Expert reactions to World Health Organisation (WHO) report on the links between exposure to air pollution and adverse health effects in children.
Dr Stefan Reis, Science Area Head – Atmospheric Chemistry and Effects, NERC Centre for Ecology & Hydrology (CEH), said:
“This report highlights how the development and well-being of children and young adults are affected by ambient air pollution, often at low levels of exposure. These findings are supported by a growing, robust body of literature and scientific studies. They indicate, that reducing population exposure and adopting more stringent air quality limit values would not only improve public health in the short term, but have long-term benefits in reducing adverse impacts on lung growth and cognitive development from an early age.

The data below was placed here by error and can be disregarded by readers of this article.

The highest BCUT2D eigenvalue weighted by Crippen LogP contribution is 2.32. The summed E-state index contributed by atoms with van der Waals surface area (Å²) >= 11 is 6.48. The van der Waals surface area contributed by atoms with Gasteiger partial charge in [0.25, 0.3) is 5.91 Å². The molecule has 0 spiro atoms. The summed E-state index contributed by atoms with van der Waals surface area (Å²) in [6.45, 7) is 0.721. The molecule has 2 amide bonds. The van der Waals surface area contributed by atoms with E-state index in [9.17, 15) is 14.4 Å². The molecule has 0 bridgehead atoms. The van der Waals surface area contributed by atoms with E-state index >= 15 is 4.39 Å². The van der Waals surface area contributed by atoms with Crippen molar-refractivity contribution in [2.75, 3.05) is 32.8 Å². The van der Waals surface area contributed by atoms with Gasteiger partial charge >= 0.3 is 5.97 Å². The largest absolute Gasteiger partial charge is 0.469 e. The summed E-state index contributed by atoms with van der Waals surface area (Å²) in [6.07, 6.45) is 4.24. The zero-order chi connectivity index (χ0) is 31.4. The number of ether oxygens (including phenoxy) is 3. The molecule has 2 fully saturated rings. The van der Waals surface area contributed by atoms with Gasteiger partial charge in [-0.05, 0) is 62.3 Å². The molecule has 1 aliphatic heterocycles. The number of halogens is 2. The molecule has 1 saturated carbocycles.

“Current guideline values of the World Health Organisation (WHO) for fine particulate matter (PM2.5), for instance, are set at 10 µg m-3, much lower than existing regulations in Europe or the UK (25 µg m-3). So far, only Scotland has adopted the WHO guideline value, with the US aiming to attain an annual mean of 12 µg m-3.”
Dr Stefan Reis: “No conflict of interest.”